The renowned conductor and music publisher Serge Koussevitsky once declared, "Musicians are always the best ambassadors." And though György Ligeti (1923–2006) didn't travel the world as an official musical ambassador like Dizzy Gillespie or Duke Ellington, the Hungarian-born composer was, among his generation of the postwar avant-garde, a singular emissary. Unlike many of his confreres (think Boulez, Stockhausen, et al.), Ligeti publicly explored his interests in other, often relatively remote musics: Fluxus actions, minimalism (he wrote a "Self-Portrait with Reich and Riley" for two pianos), Central African Pygmy chants, quarter-tone tuning, the daring rhythmic explorations of Conlon Nancarrow, and fractals. As a result, Ligeti's music continued to grow during the 1990s—long after his public breakthrough, the appearance in Stanley Kubrick's 1968 film 2001 (without his knowledge or consent) of the gloriously buzzing and brooding orchestral morass that is Atmosphères. Ligeti also wrote 18 piano Études, the last three of which grace The Eleventh Finger (Koch), pianist Jenny Lin's terrific and formidable survey of recent piano music by Elliott Sharp, Stefano Gervasoni, and others. Composed in 1996–97 and 2001, the final Études are by turns glassy, playful, and gnomic; the last one forebodingly mimics a slowly expiring clock.

The Koussevitsky quote, along with Deng Xiaoping's "If you open the window, some flies are bound to get in," ironically captions an absorbing new memoir by Seattle guitarist Dennis Rea, Live at the Forbidden City: Musical Encounters in China and Taiwan (iUniverse). Rea, whose roots in various Seattle rock, out-jazz, and avant groups date back to the 1980s (he played the howling guitar parts in the local indie film Shredder Orpheus), performed in dank dive bars to a few dozen bewildered Chinese as well as in massive sports arenas and on China Central TV before millions of viewers. The touring musician's struggle multiplied tenfold in the China of the late 1980s and early 1990s, especially playing music that some officials considered dangerous and subversive. Rea vividly tells of crooked record producers, baffled yet paranoid government bureaucrats, and incompetent promoters. One of the few Western eyewitnesses to the bloody Chengdu protest that erupted in tandem with Tiananmen Square, Rea's harrowing descriptions of the ensuing carnage are moving and superb.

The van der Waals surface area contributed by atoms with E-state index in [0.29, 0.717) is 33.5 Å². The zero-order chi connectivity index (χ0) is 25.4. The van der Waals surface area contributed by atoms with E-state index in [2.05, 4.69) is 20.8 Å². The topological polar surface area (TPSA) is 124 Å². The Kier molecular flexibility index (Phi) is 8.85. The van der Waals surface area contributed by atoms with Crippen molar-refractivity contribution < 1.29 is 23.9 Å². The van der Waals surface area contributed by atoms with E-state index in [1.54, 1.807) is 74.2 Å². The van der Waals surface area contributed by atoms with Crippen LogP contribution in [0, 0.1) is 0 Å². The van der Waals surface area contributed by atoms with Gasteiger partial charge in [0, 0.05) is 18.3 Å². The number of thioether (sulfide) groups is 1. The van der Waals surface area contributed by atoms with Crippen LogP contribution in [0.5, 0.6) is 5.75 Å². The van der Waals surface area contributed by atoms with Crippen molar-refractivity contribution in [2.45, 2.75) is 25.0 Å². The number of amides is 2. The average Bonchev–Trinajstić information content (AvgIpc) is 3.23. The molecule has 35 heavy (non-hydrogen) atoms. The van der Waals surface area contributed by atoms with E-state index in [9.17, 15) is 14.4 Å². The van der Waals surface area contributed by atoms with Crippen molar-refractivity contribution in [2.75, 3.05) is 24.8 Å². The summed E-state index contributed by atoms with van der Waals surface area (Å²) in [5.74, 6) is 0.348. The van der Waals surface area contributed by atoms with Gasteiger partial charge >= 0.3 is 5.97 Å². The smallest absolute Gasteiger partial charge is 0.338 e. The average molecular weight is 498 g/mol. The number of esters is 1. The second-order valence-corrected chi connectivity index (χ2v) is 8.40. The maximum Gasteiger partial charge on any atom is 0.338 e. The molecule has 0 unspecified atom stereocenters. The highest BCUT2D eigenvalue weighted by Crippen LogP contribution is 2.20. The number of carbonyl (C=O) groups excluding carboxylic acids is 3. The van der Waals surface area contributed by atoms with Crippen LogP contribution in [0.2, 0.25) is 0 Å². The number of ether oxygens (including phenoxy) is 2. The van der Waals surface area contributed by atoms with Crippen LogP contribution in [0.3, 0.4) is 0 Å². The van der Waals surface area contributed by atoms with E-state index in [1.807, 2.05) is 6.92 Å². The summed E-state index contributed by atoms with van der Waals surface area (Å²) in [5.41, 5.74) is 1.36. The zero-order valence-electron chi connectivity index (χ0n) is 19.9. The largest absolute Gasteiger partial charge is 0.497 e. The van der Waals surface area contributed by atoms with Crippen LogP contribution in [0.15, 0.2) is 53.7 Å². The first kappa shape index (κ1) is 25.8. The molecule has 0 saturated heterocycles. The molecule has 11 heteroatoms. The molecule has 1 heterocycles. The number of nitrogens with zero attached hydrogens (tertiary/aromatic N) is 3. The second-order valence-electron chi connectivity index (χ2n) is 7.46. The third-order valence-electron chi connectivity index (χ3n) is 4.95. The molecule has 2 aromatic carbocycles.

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Fans of the avant should check out cellist Fred Lonberg-Holm's trio (Thurs July 6, Gallery 1412, 8 pm) with percussionist Michael Zerang and German bassist Torsten Müller. This Chicago-based improviser and composer—Lonberg-Holm was one of Morton Feldman's last students—has collaborated with a willfully eclectic roster of musicians, including Anthony Braxton, God Is My Co-Pilot, Hamid Drake, and Jim O'Rourke. On Lonberg-Holm's new disc, Bridges Freeze Before Roads (Longbox Recordings) his bent, plucked cello strings mew and sigh. Darting through and around other instruments, Lonberg-Holm is at once a masterly soloist and accompanist.